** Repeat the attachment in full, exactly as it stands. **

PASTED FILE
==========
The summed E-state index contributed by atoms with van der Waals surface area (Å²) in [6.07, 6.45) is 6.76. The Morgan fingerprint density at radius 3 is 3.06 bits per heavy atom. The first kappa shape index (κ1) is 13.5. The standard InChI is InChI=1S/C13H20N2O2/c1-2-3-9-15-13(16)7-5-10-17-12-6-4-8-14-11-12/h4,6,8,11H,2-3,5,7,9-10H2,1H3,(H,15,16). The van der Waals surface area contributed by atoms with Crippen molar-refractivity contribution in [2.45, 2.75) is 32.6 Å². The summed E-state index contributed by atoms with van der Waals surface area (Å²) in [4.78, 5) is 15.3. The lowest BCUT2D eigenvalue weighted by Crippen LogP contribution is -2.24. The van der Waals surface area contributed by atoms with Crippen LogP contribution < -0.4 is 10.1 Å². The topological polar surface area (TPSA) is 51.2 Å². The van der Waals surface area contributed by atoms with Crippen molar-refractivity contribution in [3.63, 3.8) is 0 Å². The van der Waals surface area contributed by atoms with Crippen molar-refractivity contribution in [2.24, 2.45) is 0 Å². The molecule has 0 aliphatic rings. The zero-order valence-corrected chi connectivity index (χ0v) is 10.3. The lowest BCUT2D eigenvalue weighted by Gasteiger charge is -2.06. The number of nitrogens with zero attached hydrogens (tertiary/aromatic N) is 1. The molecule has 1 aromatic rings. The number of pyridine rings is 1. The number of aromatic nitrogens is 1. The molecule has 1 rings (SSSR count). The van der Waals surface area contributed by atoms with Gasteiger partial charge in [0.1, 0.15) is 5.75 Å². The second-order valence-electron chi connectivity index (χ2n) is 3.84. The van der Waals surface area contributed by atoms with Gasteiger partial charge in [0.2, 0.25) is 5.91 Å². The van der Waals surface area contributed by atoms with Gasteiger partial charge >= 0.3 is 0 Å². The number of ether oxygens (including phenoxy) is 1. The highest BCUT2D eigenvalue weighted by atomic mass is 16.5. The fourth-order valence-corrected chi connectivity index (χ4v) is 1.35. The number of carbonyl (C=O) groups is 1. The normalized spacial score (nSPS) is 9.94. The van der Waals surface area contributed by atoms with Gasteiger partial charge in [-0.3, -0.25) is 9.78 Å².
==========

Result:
The summed E-state index contributed by atoms with van der Waals surface area (Å²) in [6.07, 6.45) is 6.76. The Morgan fingerprint density at radius 3 is 3.06 bits per heavy atom. The first kappa shape index (κ1) is 13.5. The standard InChI is InChI=1S/C13H20N2O2/c1-2-3-9-15-13(16)7-5-10-17-12-6-4-8-14-11-12/h4,6,8,11H,2-3,5,7,9-10H2,1H3,(H,15,16). The van der Waals surface area contributed by atoms with Crippen molar-refractivity contribution in [2.45, 2.75) is 32.6 Å². The summed E-state index contributed by atoms with van der Waals surface area (Å²) in [4.78, 5) is 15.3. The lowest BCUT2D eigenvalue weighted by Crippen LogP contribution is -2.24. The van der Waals surface area contributed by atoms with Crippen LogP contribution < -0.4 is 10.1 Å². The topological polar surface area (TPSA) is 51.2 Å². The van der Waals surface area contributed by atoms with Crippen molar-refractivity contribution in [3.63, 3.8) is 0 Å². The van der Waals surface area contributed by atoms with Crippen molar-refractivity contribution in [2.24, 2.45) is 0 Å². The molecule has 0 aliphatic rings. The zero-order valence-corrected chi connectivity index (χ0v) is 10.3. The lowest BCUT2D eigenvalue weighted by Gasteiger charge is -2.06. The number of nitrogens with zero attached hydrogens (tertiary/aromatic N) is 1. The molecule has 1 aromatic rings. The number of pyridine rings is 1. The number of aromatic nitrogens is 1. The molecule has 1 rings (SSSR count). The van der Waals surface area contributed by atoms with Gasteiger partial charge in [0.1, 0.15) is 5.75 Å². The second-order valence-electron chi connectivity index (χ2n) is 3.84. The van der Waals surface area contributed by atoms with Gasteiger partial charge in [0.2, 0.25) is 5.91 Å². The van der Waals surface area contributed by atoms with Gasteiger partial charge >= 0.3 is 0 Å². The number of ether oxygens (including phenoxy) is 1. The highest BCUT2D eigenvalue weighted by atomic mass is 16.5. The fourth-order valence-corrected chi connectivity index (χ4v) is 1.35. The number of carbonyl (C=O) groups is 1. The normalized spacial score (nSPS) is 9.94. The van der Waals surface area contributed by atoms with Gasteiger partial charge in [-0.3, -0.25) is 9.78 Å².